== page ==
Magazine article Tikkun

Do You Actually Trust Yasser Arafat?

Magazine article Tikkun

Do You Actually Trust Yasser Arafat?

Article excerpt

Do I trust Yasser Arafat? Of course not. Why should I? Why should anyone trust a politician-whether Shimon Peres, Ariel Sharon, Bill Clinton, Richard Nixon, Lyndon Johnson, Benjamin Netanyahu, George W. Bush, or Yasser Arafat? Whether we agree with them or not, politicians aren't for trusting. They are for getting done what can be done to make really horrible problems into plain old lousy problems.

"Trusting" a person means believing that even if circumstances change, his or her promise will be kept. In personal relalions, trust is crucial and we honor it. However, if we ever saw a politician actually display that sort of trust in politics, we would be dumbfounded, horrified, and/or deeply disappointed. What idiocy, we would think, that a politician would care more for an out-of-date or miscalculated personal commitment than for the imperatives of his or her constituency, cause, or country. Not that politicians normally announce that they are going back on their promises-of course not. Rather they find legal or "diplomatic" language-recently known as "Clintonese"-which allows them to change policies and break their promises without having to acknowledge that they are doing so. In Machiavellian language, for a Prince it is a mistake to always keep one's promises, but a catastrophe to appear to be someone who does not.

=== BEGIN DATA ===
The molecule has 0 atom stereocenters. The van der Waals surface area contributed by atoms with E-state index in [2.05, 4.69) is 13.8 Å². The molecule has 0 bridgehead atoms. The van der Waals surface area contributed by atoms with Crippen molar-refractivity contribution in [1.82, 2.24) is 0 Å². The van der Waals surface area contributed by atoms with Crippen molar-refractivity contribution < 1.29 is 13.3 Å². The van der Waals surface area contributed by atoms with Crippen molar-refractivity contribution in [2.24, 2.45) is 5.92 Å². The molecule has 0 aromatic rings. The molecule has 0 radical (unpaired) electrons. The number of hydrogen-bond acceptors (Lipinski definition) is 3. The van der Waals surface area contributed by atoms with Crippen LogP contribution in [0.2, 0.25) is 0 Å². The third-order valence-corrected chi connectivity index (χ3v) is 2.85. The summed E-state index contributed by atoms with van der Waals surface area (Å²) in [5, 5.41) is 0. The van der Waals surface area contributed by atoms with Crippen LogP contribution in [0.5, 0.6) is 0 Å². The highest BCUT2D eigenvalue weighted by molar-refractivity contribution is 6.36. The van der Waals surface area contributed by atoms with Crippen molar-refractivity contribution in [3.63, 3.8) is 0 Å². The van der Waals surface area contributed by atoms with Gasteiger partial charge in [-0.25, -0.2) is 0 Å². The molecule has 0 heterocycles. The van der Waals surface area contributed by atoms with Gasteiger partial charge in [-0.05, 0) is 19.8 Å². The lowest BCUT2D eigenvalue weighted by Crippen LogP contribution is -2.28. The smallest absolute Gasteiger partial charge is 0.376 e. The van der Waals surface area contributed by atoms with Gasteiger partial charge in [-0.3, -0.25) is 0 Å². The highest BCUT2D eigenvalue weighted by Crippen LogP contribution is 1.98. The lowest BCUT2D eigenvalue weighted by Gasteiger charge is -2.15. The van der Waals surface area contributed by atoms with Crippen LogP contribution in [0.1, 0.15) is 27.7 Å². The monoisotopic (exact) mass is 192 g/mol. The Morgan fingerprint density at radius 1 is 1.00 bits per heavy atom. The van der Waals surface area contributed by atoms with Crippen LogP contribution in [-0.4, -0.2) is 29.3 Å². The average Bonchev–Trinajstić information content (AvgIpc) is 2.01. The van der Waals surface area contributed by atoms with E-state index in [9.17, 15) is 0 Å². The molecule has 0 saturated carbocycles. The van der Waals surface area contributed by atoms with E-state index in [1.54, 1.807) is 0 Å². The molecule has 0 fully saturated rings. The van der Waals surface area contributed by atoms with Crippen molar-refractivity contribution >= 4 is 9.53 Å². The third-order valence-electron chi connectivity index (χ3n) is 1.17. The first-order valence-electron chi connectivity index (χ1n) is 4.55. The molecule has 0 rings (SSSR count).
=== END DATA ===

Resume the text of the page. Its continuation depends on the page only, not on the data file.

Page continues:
Certainly the Palestinians have little reason to trust the personal integrity of Israeli politicians. From Rabin through Peres, Netanyahu, Barak, and Sharon, they have obfuscated, delayed, lied, backtracked, pettifogged, and cancelled all sorts of commitments under the informal and formal rubrics of the Oslo process. But neither do Israelis have any reason to believe that Yasser Arafat-as typical an example of a conniving, corrupt, power-focused autocrat as one is likely to find in the Middle East-would sacrifice his own position or an opportunity to protect his people's interests in order to avoid having to "reinterpret" a previous commitment.

So, if not trust, what is there to rely on in political life? The answer begins with the fact that, especially for sovereign states, one never has any guarantees. That is what "independence" means, and that is what Zionism wanted for the Jews, a sovereign state that would relieve Gentiles of having to protect Jews in a world built on interest and not trust. …

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